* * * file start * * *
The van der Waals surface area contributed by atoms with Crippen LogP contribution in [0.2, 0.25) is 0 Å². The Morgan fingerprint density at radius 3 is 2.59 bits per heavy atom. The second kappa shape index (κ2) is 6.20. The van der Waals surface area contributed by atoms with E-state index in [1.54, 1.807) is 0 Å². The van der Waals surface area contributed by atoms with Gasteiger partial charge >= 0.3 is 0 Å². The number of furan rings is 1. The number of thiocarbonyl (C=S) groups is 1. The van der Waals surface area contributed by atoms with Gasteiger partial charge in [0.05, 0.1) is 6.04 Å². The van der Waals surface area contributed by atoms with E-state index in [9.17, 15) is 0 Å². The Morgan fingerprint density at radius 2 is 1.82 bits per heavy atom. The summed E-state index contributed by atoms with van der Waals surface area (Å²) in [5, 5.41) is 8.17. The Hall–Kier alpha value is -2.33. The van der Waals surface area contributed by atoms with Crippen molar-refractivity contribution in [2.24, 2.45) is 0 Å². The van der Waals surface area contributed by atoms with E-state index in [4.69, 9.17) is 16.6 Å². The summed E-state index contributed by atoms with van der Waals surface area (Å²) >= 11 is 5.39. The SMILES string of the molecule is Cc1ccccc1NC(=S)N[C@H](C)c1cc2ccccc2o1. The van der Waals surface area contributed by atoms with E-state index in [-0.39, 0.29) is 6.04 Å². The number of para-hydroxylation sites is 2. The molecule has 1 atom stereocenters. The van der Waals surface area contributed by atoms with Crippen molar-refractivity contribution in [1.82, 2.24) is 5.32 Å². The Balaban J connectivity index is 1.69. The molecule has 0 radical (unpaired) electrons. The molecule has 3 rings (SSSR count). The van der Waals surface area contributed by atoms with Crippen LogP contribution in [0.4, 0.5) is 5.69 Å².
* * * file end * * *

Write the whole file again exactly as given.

The van der Waals surface area contributed by atoms with Crippen LogP contribution in [0.2, 0.25) is 0 Å². The Morgan fingerprint density at radius 3 is 2.59 bits per heavy atom. The second kappa shape index (κ2) is 6.20. The van der Waals surface area contributed by atoms with E-state index in [1.54, 1.807) is 0 Å². The van der Waals surface area contributed by atoms with Gasteiger partial charge >= 0.3 is 0 Å². The number of furan rings is 1. The number of thiocarbonyl (C=S) groups is 1. The van der Waals surface area contributed by atoms with Gasteiger partial charge in [0.05, 0.1) is 6.04 Å². The van der Waals surface area contributed by atoms with E-state index in [9.17, 15) is 0 Å². The Morgan fingerprint density at radius 2 is 1.82 bits per heavy atom. The summed E-state index contributed by atoms with van der Waals surface area (Å²) in [5, 5.41) is 8.17. The Hall–Kier alpha value is -2.33. The van der Waals surface area contributed by atoms with Crippen molar-refractivity contribution in [2.24, 2.45) is 0 Å². The van der Waals surface area contributed by atoms with E-state index in [4.69, 9.17) is 16.6 Å². The summed E-state index contributed by atoms with van der Waals surface area (Å²) >= 11 is 5.39. The SMILES string of the molecule is Cc1ccccc1NC(=S)N[C@H](C)c1cc2ccccc2o1. The van der Waals surface area contributed by atoms with E-state index in [-0.39, 0.29) is 6.04 Å². The number of para-hydroxylation sites is 2. The molecule has 1 atom stereocenters. The van der Waals surface area contributed by atoms with Crippen molar-refractivity contribution in [1.82, 2.24) is 5.32 Å². The Balaban J connectivity index is 1.69. The molecule has 0 radical (unpaired) electrons. The molecule has 3 rings (SSSR count). The van der Waals surface area contributed by atoms with Crippen LogP contribution in [0.4, 0.5) is 5.69 Å².